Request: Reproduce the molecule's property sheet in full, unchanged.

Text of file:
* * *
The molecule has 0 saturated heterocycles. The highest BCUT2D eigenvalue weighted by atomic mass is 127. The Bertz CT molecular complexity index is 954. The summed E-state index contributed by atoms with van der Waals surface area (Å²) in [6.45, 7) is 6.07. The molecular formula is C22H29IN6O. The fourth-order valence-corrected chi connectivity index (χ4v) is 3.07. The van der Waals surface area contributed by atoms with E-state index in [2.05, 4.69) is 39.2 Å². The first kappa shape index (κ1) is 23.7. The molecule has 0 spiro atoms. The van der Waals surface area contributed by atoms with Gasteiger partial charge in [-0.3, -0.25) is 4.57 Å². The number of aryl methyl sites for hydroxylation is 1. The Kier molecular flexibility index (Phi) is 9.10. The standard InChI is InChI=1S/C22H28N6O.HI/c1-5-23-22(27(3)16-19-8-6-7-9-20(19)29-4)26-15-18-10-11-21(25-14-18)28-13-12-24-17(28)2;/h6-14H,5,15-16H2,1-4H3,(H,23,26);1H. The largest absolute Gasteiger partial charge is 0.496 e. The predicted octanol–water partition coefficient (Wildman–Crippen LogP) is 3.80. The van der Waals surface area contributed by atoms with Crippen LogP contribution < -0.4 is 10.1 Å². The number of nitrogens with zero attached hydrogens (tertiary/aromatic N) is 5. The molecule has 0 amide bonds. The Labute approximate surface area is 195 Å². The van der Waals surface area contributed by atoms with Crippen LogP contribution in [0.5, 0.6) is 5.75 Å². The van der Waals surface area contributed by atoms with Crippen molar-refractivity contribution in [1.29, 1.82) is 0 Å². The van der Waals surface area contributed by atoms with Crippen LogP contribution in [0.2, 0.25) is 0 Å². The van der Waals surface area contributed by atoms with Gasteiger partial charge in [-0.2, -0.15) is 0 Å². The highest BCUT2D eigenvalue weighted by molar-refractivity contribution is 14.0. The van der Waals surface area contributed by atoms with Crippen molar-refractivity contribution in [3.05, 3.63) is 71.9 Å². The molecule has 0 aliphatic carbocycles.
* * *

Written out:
The molecule has 0 saturated heterocycles. The highest BCUT2D eigenvalue weighted by atomic mass is 127. The Bertz CT molecular complexity index is 954. The summed E-state index contributed by atoms with van der Waals surface area (Å²) in [6.45, 7) is 6.07. The molecular formula is C22H29IN6O. The fourth-order valence-corrected chi connectivity index (χ4v) is 3.07. The van der Waals surface area contributed by atoms with E-state index in [2.05, 4.69) is 39.2 Å². The first kappa shape index (κ1) is 23.7. The molecule has 0 spiro atoms. The van der Waals surface area contributed by atoms with Gasteiger partial charge in [-0.3, -0.25) is 4.57 Å². The number of aryl methyl sites for hydroxylation is 1. The Kier molecular flexibility index (Phi) is 9.10. The standard InChI is InChI=1S/C22H28N6O.HI/c1-5-23-22(27(3)16-19-8-6-7-9-20(19)29-4)26-15-18-10-11-21(25-14-18)28-13-12-24-17(28)2;/h6-14H,5,15-16H2,1-4H3,(H,23,26);1H. The largest absolute Gasteiger partial charge is 0.496 e. The predicted octanol–water partition coefficient (Wildman–Crippen LogP) is 3.80. The van der Waals surface area contributed by atoms with Crippen LogP contribution < -0.4 is 10.1 Å². The number of nitrogens with zero attached hydrogens (tertiary/aromatic N) is 5. The molecule has 0 amide bonds. The Labute approximate surface area is 195 Å². The van der Waals surface area contributed by atoms with Crippen LogP contribution in [0.5, 0.6) is 5.75 Å². The van der Waals surface area contributed by atoms with Crippen molar-refractivity contribution in [1.29, 1.82) is 0 Å². The van der Waals surface area contributed by atoms with Crippen LogP contribution in [0.2, 0.25) is 0 Å². The van der Waals surface area contributed by atoms with Gasteiger partial charge in [-0.2, -0.15) is 0 Å². The highest BCUT2D eigenvalue weighted by molar-refractivity contribution is 14.0. The van der Waals surface area contributed by atoms with Crippen molar-refractivity contribution in [3.05, 3.63) is 71.9 Å². The molecule has 0 aliphatic carbocycles.